Normally I’m skeptical of people who make ambitious claims for their ideas for reforming business. Too often, these approaches are long on exhortation and short on practical ideas, precisely because corporations seem particularly enthralled with simplistic approaches and bold-sounding sales patter. The business book section of most bookstores contains far too many works on reinventing business (or yourself as a businessperson) that are a treacly combination of self-help and business jargon, sometimes with a coating of New Age do-gooderism.
This talk by computer scientist Bruce Eckle is nothing like that. He started from the question of why most people hate their jobs and whether it was necessary or useful for most workplaces to be as dysfunctional as they are. He starts with trying to identify assumptions that most organizations accept as gospel, such as the need for hierarchy and deadlines, to see whether they are valid.
This is a short talk for such a large topic, so I suspect some readers will have more ideas about some of the phenomena he describes. For instance, he gives a benign explanation for why upper management will be inevitably out of touch. I’m sure readers can give additional observations, such as too many middle managers are out to do what is best for their career, which is not necessarily what is in the best interest of the company, but they need to disguise that fact from the top brass.
Even if you don’t agree with all of Eckle’s views on reinventing business, his effort to identify and strip away misguided conventional wisdom is a productive place to start.
I haven’t watched this piece yet but I can tell you that Eckel (I think its the same guy) is known for his incredible books on programming languages. I personally read his C++ book and thought it was really fantastic. It also won several awards as I recall. He’s also very well known for his programming classes where he guides students through exercises on certain language topics that build depth and creativity. I can totally imagine he would tackle a question like this. I fear that, as you allude to you in your piece, the biggest problem with capitalism is that the type of person that enjoys managing others also enjoys hierarchical power arrangements. Just as in politics where the exactly wrong people are drawn to it, business managers tend to be of middling intellectual achievement and curiosity. Truth and reality take a back seat to power dynamics and sports metaphors. Perhaps that can change. All I know is a good manager is hard to find.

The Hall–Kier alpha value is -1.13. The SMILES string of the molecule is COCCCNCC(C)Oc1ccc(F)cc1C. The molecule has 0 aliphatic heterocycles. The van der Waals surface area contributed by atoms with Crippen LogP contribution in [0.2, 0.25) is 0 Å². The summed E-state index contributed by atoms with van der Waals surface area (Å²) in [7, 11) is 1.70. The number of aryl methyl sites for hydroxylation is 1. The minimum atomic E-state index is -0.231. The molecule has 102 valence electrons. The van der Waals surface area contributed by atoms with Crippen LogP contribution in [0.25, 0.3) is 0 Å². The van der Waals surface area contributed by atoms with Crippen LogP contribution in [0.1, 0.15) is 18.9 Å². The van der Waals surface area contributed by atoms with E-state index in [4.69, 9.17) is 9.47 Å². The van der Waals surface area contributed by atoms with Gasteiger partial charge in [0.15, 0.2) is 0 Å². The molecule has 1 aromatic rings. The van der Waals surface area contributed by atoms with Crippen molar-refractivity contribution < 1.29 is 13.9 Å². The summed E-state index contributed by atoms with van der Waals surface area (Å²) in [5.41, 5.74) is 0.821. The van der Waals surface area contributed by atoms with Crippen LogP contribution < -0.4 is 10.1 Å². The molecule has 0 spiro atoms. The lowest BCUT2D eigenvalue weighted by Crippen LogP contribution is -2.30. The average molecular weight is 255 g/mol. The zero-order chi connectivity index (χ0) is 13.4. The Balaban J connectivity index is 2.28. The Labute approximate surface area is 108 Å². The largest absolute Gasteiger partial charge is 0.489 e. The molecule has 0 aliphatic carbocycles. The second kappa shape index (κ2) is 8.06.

I did listen to the lecture and found it compelling in many ways. I like many of the currents that have been building in American management circles for decades and much of it anti-authoritarian. What Eckel is basically saying is let’s put rationality, the findings of cognitive and neuro-science to work for us in creating a pleasant and productive workplace. But he does not deal, as you just did with the fact that managers are not, in my experience, mainly interested in doing any of that. Some are but they run into incredible headwinds when they try to adopt the non-hierarchical management style. It can work in IT to some extent, if anywhere, but IT usually has to work for clients or parts of the company that demand hierarchical compliance and ring-kissing at all stages of the work.